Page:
Maybe Valentine's Day is a good time to talk about something that's been on my mind for a while: the alarming decline of courtship.
Calling it alarming, of course, places me firmly on the old-fogy side of the discussion. The youngsters I talk to at Duke University don't seem particularly alarmed, though a few will acknowledge some discomfort, some disappointment that they find themselves in a world in which boys don't come courting. They are, willy-nilly, in a hookup culture that they (the girls, at least) don't remember asking for but feel powerless to change.
What am I talking about?
Listen (with her permission) to a young woman in my "Family and Community" class last fall:
"Friday night, my sorority had a function in an abandoned field, where the only activity is to get really drunk," she wrote in a paper I assigned on the decline of courtship. "I asked this older boy that I sort of knew, just because I needed a date and he was cute. Everyone was drinking so heavily that the majority of the conversations did not even make much sense.
"When the party ended, we all got on the buses (nicknamed the 'hook-up buses') to return to campus. I went back to his room 'to talk,' but obviously talking turned into making out. Later, I walked back from his dorm all the way to my dorm by myself."
Thank goodness she spared me the details of her make-out session, though she and her classmates drove home the point that "hooking up" can include anything from kissing and petting to sexual intercourse.
Several of them made it clear that alcohol consumption is a significant part of the hookup experience -- as though to give all involved a pretext for saying that what happened last night wasn't really them.
My young student said something that still has me scratching my head.
"At the end of the night, I could have batted my eyes, given him a hug, and said 'Thanks for a wonderful evening.' But in today's society, that is rude. A hug is the universal sign for 'not interested.' "
The disjuncture from courtship as earlier generations remember it is startling. For us, sex was the Super Bowl of relationships. For many of today's youngsters, it's just a pickup game. I don't envy them.
I should note that the hookup, though widespread, is by no means universal. A few students still have traditional take-her-to-dinner-or-a-movie dates. Some avoid the hookup culture, either by dint of ironclad personal values or by joining up with a subgroup of like-minded friends.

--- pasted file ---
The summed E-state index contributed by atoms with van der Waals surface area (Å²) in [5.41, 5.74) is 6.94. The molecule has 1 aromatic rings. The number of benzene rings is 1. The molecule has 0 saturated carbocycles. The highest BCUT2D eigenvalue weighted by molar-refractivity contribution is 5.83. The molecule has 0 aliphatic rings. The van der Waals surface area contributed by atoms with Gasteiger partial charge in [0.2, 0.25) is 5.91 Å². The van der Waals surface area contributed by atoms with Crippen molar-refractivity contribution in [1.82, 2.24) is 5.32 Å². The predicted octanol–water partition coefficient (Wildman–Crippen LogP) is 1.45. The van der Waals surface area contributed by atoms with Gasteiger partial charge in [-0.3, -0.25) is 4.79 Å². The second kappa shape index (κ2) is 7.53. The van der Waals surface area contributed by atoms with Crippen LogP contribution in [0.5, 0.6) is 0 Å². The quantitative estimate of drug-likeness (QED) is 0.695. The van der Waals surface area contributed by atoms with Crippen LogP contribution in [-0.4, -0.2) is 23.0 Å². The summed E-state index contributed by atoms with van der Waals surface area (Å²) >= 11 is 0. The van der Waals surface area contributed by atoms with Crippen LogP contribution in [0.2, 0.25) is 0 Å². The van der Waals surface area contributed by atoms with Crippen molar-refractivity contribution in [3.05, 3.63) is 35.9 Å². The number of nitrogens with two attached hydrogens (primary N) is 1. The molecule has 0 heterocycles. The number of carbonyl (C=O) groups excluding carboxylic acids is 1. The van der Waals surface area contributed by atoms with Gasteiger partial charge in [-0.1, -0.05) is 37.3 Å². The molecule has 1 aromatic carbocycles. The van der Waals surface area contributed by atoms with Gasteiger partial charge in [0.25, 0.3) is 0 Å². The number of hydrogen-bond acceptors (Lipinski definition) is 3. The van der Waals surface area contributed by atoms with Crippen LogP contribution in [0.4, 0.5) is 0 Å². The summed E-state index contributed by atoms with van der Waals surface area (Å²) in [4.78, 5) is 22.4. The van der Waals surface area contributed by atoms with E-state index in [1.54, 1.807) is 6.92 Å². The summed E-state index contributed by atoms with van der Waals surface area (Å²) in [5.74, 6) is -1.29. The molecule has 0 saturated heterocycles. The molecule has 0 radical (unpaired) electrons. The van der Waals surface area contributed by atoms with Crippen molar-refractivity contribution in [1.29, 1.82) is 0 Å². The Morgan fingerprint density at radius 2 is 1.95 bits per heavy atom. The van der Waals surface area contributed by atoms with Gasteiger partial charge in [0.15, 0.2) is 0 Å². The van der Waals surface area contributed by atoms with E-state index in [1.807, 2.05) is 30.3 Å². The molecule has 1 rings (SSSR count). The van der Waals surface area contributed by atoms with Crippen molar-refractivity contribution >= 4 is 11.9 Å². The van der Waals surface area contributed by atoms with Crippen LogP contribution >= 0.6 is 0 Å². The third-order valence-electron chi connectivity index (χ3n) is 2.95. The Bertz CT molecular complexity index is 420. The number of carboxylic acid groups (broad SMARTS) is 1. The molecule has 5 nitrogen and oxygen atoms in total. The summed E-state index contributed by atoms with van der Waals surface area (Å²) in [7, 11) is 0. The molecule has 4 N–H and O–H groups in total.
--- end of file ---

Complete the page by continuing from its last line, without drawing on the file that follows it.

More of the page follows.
But a lot of them -- too many, by my dimming lights -- go along to get along. They are not sure who made the new rules, though they seem to believe they have something to do with gender equality. And they are not sure they like the new rules, but they like even less the prospect of being branded weird and left alone in their rooms on weekend nights.
What I have found surprising is their willingness to talk about the trend. Several young men -- after first giving an enthusiastic thumbs up -- admitted that the new culture leaves them off balance, too. Several young women said -- sadly, I thought -- that they don't really expect to find their future husbands in such encounters. They see it, they told me, as a college thing, a phase. Grad school is soon enough to start taking relationships seriously.
Still, more than a few young women see their "liberation" as tinged with awkwardness and shame.
Again, I quote from my student's paper:
"I walked home late at night by myself. He offered for me to stay at his place, but I said that I would just walk home. He responded with false concern, asking if I would be OK going back by myself. I promised him I would be fine. This dialogue is standard. The boy cannot appear too apathetic, the girl cannot act too needy and dependent. We are afraid to forfeit the independence that took so many years to acquire in return for an escort back to the dorm."
"He and I could have a future together, but we will never know. There will never be a next date. If he were to ask me out next weekend, he would appear weak. I could not ask him out again for fear of appearing obsessed."
What a dysfunctional, ego-destructive and profoundly sad "equality" the young folk have fashioned.
Do you suppose any of them send -- or receive -- Valentine's Day cards?